Aquaman Wields His Power for DC Entertainment

by Diana Drake

The blockbuster movie “Aquaman,” which has taken in some $750 million in sales worldwide in the past several weeks, is on track to become DC Films’ biggest box-office grosser and the overall most successful DC Comics movie that isn’t a sequel to the movie “Dark Knight.”

This is great news for DC Entertainment, a subsidiary of Warner Bros. that manages DC Comics and related intellectual property, like popular superhero characters Aquaman, Wonder Woman, Batman and Superman. The “Aquaman” movie is “a big win for Warner Bros. and DC Entertainment,” said David Betancourt, a reporter for The Washington Post who writes about all aspects of comic book culture for the Comic Riffs blog. “The last time they were around this block was “The Justice League” film about a year ago, and that was an absolute disaster for a number of reasons. All the great DC icons in that movie could not save it. This is a nice step away from that. “Aquaman has a great lead actor, a great cast and a director known for horror and action. They pulled all the greatness from the DC comic books that they could.”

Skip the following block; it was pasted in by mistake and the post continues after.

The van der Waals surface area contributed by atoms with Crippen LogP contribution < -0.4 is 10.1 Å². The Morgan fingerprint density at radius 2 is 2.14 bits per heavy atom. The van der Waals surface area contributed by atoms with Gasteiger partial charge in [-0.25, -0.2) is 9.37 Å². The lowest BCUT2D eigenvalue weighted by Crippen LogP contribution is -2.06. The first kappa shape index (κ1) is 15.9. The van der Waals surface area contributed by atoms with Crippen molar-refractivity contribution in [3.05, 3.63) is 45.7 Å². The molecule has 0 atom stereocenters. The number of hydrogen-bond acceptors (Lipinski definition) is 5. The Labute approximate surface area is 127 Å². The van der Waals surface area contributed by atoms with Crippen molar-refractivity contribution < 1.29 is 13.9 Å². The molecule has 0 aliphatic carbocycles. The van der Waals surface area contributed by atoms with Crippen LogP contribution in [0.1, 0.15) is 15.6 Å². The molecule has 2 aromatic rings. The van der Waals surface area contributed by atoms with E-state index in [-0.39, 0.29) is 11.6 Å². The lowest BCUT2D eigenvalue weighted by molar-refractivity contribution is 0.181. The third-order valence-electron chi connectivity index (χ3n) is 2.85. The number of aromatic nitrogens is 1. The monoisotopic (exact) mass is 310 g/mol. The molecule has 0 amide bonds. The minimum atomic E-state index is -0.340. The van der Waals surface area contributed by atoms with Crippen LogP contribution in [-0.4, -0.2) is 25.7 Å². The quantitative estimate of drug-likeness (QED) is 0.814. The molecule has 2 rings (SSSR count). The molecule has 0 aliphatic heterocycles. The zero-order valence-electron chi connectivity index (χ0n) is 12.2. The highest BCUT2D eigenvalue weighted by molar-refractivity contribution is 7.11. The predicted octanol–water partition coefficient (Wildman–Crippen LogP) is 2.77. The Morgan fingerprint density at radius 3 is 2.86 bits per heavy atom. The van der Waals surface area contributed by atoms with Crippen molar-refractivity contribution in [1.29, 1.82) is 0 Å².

Betancourt recently joined the Knowledge@Wharton Radio Show, which airs on Sirius XM, to discuss the latest superhero film and what it means for DC Entertainment’s head-to-head combat with Marvel Worldwide, a competing studio that has produced such superhero hits as “Black Panther” and “Spider-Man.” Also joining the K@W show on Sirius was Matt McAllister, a professor of film, video and media studies at Penn State University.

Betancourt and McAllister shared some business intel about the latest superhero culture and the battle for box-office supremacy between DC and Marvel. Here are 10 top takeaways: